Sunday, February 5, 2012
Warning: this post has nothing to do with cooking
Chemistry is a real part of our lives.
When I wrote this unit I wanted to make chemistry relevant to my students. Years back my school developed a collaborative process for unit planning that, while it is not required, is an excellent tool for planning a unit with teaching specialists (art, technology, etc.). Oh, and also a trained facilitator facilitates the planning process. (Is there a good synonym for facilitator? I couldn't think of one.)
This chemistry unit was planned with the art and technology teacher. In addition to using cooking as a lens for examining physical and chemical changes, our class has also worked with Vera, our art specialist, to examine how physical and chemical changes apply to art materials.
So far we have analyzed the medium of watercolors and how they come in solid and solution form. We crushed up a bunch of old, cracked watercolors, dissolved them in water and left them to dry in small containers. Some students squeezed liquid watercolors out of tubes that we starting to harden and left those to dry, too. And -- I thought this was the best one -- a couple students poured liquid watercolors into small containers and used a hairdryer to evaporate the water and leave behind solid watercolor.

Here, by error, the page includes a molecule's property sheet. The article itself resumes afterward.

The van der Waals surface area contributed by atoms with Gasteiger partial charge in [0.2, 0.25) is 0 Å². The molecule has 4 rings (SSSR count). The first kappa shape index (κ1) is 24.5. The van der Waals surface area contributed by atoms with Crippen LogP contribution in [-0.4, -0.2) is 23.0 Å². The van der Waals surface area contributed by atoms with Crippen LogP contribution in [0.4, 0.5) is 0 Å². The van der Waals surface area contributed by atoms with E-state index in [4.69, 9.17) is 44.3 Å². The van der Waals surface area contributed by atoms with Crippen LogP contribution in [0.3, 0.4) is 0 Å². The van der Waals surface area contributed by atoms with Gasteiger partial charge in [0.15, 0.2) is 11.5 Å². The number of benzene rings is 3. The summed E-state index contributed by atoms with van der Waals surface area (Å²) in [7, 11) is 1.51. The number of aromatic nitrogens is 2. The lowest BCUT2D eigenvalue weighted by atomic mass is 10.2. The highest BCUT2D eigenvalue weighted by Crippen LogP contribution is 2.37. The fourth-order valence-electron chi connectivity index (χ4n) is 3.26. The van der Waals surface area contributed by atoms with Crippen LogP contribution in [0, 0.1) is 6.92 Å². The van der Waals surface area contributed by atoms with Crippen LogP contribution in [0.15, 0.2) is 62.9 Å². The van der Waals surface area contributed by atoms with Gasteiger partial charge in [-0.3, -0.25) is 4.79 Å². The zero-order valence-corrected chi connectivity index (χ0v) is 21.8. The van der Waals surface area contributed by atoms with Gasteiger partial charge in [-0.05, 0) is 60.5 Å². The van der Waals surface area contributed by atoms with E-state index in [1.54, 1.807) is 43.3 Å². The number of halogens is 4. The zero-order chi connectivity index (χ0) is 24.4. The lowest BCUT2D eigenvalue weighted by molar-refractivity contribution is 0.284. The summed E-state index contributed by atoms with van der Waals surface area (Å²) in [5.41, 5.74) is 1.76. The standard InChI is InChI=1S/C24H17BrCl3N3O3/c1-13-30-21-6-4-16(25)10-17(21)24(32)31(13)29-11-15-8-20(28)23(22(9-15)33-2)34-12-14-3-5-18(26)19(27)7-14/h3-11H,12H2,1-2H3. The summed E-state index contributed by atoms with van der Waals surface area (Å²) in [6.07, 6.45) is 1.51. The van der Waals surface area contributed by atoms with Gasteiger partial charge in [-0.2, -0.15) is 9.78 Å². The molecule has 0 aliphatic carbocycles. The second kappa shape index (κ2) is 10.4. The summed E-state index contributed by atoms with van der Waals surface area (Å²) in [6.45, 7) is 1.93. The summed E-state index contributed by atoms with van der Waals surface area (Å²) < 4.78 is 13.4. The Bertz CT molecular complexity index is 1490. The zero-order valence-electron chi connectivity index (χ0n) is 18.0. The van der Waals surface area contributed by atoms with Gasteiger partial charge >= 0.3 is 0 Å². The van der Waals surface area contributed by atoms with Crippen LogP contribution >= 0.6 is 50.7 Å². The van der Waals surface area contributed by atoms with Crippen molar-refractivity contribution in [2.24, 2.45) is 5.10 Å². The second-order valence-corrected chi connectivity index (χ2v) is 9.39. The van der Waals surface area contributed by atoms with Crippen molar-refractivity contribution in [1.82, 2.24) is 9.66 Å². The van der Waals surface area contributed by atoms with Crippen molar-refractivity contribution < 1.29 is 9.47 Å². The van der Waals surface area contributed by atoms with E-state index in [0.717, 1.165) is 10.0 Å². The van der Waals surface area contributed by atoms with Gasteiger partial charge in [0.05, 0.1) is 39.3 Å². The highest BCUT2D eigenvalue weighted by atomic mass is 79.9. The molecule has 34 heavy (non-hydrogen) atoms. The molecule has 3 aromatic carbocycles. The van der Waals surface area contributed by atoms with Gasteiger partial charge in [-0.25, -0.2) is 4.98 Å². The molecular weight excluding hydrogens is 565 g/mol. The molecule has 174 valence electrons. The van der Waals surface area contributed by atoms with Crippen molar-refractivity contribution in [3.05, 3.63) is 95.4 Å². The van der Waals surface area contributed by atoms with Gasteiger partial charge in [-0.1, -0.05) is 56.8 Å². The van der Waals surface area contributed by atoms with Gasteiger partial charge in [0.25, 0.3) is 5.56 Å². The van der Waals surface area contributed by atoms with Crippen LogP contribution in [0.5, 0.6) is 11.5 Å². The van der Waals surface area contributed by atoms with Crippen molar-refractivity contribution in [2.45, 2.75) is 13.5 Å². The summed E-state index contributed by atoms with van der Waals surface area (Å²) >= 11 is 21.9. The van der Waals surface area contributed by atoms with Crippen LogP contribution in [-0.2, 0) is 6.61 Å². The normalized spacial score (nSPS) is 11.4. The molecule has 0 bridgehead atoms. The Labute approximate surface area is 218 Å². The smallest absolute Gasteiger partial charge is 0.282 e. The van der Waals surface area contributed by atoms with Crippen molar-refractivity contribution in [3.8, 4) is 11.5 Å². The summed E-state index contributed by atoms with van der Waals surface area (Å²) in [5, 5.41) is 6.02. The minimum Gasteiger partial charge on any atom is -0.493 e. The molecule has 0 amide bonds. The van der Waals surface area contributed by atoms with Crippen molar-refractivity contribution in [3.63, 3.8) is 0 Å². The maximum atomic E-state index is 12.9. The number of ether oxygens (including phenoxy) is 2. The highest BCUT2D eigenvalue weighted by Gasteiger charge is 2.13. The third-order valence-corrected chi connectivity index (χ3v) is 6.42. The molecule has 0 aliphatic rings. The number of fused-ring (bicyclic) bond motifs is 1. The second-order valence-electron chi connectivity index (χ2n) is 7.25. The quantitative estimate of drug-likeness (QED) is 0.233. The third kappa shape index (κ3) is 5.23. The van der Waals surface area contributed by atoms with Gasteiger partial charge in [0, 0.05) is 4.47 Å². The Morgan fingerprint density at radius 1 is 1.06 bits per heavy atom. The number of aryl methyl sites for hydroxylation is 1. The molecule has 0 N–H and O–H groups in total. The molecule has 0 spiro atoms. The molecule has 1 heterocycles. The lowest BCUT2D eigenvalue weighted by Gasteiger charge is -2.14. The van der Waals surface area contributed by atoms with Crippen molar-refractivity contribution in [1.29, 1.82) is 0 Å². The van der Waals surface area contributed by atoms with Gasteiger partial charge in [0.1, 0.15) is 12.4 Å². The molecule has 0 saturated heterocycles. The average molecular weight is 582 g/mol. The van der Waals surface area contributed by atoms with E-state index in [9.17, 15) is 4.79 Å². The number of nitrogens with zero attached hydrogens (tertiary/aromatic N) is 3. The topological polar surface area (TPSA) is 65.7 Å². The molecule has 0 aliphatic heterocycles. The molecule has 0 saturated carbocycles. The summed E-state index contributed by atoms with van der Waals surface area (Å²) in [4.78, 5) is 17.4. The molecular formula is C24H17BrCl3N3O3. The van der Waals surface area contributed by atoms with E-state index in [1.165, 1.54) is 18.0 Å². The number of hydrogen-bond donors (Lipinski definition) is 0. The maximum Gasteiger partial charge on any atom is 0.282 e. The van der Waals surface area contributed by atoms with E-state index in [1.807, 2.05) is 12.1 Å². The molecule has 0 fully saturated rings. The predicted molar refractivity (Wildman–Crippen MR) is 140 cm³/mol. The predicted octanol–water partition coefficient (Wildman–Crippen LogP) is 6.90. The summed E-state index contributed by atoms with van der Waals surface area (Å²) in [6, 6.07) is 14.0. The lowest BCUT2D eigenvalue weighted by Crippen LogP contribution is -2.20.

Last Thursday we went to the art room, mixed up a bunch of plaster, and made hand print casts, the kind I remember doing in our utility room with my father when I was about three. Almost everyone agreed that plaster mixing with water is a chemical change because once it hardens, you can't get back to plaster powder and water. Everyone but one student who is positive that you can smash it up into little bits and do the whole process over again. This may be his independent experiment...
At any rate, when you mix plaster and water, it also heats up, but not for quite a while. This heat energy is another indicator of a chemical reaction. Kids got to experience this warming of the plaster late in the game, but the focus was more about them being little kids and playing with the plaster. Which is charming, in a way.
Friday we brought the two medium together and kids painted their hand prints with the watercolors we liquifies and reconstituted. A perfect Friday afternoon activity! And aren't these kiddos cute?